Losing isn't any fun in baseball. But, if you're going to lose, it's better to be terrible than just mediocre. Sure, it's more painful in the moment, but there's better payoff in the future for being awful rather than just boring. The Red Sox are seeing this first-hand in what is an unusual situation for them. They are now guaranteed to pick in the top 10 in the 2013 draft, thanks to Sunday's loss to the Orioles.
Their 90 losses is more than 23 other clubs, and also more than 21 other teams can now get to. The Mariners, at 73-86, have the tenth-worst record in the majors -- while this should get them a top-10 pick, the Pirates have a compensation pick for their failure to sign Mark Appel that makes it so only the nine-worst records fit the bill. If the Mariners lost their last three contests, and everyone in front of them won out, they would still have only 89 losses. This would push Kansas City out of the top 10, but Boston's placement is safe. Where they end up isn't locked in yet, though.
As of right now, the Red Sox have an outside shot at a top five pick in the draft:
|Boston Red Sox||69||90||.434|
|Toronto Blue Jays||70||89||.440|
|Kansas City Royals||71||88||.447|
Boston is two games back of the Marlins and Indians, and three back of the Twins, who rank fourth in the current draft standings. If the Red Sox are swept by the Yankees, and the Indians and Marlins both win out against the White Sox and Blue Jays, respectively, then the Red Sox have the fifth-worst record in the majors, giving them the fifth pick.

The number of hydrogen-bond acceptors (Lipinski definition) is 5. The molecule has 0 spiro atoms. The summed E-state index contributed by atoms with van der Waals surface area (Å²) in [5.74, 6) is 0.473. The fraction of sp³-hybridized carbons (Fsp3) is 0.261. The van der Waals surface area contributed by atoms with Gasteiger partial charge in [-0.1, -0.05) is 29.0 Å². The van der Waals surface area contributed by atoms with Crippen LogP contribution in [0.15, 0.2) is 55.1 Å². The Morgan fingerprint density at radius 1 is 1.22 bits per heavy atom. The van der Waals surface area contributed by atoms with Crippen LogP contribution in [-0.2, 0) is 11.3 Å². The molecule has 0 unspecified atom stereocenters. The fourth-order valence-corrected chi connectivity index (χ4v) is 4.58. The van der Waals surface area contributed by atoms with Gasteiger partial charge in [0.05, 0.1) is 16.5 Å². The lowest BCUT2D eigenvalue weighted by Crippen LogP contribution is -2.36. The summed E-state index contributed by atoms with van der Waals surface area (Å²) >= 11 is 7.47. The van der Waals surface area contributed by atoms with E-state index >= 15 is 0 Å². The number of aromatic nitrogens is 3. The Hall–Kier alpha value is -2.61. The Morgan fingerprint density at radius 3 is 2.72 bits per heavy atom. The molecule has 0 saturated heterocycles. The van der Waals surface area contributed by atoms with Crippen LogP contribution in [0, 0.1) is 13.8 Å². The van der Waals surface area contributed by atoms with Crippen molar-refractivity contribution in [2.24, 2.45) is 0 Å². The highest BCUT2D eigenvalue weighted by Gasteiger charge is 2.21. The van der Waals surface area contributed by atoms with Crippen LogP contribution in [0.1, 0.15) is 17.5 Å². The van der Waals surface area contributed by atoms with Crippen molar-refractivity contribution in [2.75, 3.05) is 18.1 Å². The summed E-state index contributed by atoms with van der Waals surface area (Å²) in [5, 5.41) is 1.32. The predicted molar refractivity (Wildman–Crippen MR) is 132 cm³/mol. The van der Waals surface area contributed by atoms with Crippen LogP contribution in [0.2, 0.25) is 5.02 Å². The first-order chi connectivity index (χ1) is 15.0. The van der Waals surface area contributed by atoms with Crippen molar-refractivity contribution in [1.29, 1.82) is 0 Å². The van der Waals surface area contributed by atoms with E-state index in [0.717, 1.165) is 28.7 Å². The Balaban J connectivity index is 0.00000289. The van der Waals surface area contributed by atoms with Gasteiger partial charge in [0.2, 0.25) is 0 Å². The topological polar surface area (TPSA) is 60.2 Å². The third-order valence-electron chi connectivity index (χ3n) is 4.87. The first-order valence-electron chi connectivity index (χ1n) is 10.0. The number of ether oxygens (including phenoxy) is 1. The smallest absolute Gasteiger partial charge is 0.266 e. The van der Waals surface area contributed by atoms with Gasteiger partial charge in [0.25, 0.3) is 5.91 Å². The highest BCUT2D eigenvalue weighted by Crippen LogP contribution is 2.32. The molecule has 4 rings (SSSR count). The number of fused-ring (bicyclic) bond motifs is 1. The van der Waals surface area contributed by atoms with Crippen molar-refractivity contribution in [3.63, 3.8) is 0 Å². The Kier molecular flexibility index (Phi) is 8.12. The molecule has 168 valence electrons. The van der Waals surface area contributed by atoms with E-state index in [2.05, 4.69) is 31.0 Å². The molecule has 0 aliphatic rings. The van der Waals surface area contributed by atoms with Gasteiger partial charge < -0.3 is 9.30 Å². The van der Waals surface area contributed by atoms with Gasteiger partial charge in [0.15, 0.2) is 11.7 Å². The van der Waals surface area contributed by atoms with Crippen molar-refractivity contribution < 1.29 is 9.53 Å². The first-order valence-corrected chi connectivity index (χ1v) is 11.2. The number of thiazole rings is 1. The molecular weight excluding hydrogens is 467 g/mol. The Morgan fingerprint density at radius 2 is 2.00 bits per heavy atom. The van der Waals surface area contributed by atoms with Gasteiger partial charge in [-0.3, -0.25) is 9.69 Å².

That's asking a lot -- we're talking about two of the worst teams in the majors suddenly winning three in a row -- but the possibility exists, at least until the Red Sox win or either of those two loses, as they've done much of this year.
Boston last had a top-10 pick in the 1993 draft, when they selected Trot Nixon at seven. Before that, you have to look to the first three June drafts ever to find Boston's top-10 selections: Mike Garman, Ken Brett, and Billy Conigliaro, in 1967, 1966, and 1965, respectively. When you put 45 years in between 90-loss seasons, it's difficult to get picks this early on. The Red Sox lost at least 90 games in 1964, '65, and '66, before the Impossible Dream season of 1967 -- there's a reason it was named such -- and then went 45 years without until Sunday, when they lost their 90th to the O's.
This is the proper timing to lose 90 games, if it were bound to happen anyway. Boston is unlikely to receive a compensation pick for any of their free agents should they depart, meaning the Red Sox would have had just the standard draft order and position, with nothing extra for their budget or selections. This makes it so Boston has a larger draft budget, and a wider selection of high-ceiling talent to pick from. Remember, under the new collective bargaining agreement, spending is capped by handing out penalties for spending too much over budget, so flexibility and a larger budget is important.
Should the Red Sox sign a player who has been given the $13.3 million qualifying offer from their previous club, they will now only lose their second-round pick. It's still a loss, since having fewer picks will lower their budget, and also gives them one fewer early pick, but, depending on the player coming in, that could be a worthwhile sacrifice. While the Red Sox aren't likely to go after someone like Josh Hamilton or Zack Greinke, even a pitcher like Edwin Jackson could be handed the qualifying offer in order to bring back compensation.